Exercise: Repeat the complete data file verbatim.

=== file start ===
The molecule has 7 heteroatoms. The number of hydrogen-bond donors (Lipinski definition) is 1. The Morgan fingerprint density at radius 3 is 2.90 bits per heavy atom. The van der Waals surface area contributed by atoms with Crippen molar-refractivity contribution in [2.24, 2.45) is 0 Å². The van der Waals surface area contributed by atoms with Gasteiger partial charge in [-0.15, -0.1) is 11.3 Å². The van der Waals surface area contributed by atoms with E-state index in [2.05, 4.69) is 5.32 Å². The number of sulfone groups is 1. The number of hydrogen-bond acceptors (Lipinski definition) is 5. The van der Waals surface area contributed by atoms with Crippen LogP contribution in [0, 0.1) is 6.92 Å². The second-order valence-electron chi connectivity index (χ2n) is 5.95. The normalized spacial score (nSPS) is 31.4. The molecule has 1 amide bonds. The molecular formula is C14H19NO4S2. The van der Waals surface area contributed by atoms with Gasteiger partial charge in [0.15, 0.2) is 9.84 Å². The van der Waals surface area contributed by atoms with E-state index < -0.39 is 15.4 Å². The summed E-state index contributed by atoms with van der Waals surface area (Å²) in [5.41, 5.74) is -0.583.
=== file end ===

The molecule has 7 heteroatoms. The number of hydrogen-bond donors (Lipinski definition) is 1. The Morgan fingerprint density at radius 3 is 2.90 bits per heavy atom. The van der Waals surface area contributed by atoms with Crippen molar-refractivity contribution in [2.24, 2.45) is 0 Å². The van der Waals surface area contributed by atoms with Gasteiger partial charge in [-0.15, -0.1) is 11.3 Å². The van der Waals surface area contributed by atoms with E-state index in [2.05, 4.69) is 5.32 Å². The number of sulfone groups is 1. The number of hydrogen-bond acceptors (Lipinski definition) is 5. The van der Waals surface area contributed by atoms with Crippen LogP contribution in [0, 0.1) is 6.92 Å². The second-order valence-electron chi connectivity index (χ2n) is 5.95. The normalized spacial score (nSPS) is 31.4. The molecule has 1 amide bonds. The molecular formula is C14H19NO4S2. The van der Waals surface area contributed by atoms with Gasteiger partial charge in [0.15, 0.2) is 9.84 Å². The van der Waals surface area contributed by atoms with E-state index < -0.39 is 15.4 Å². The summed E-state index contributed by atoms with van der Waals surface area (Å²) in [5.41, 5.74) is -0.583.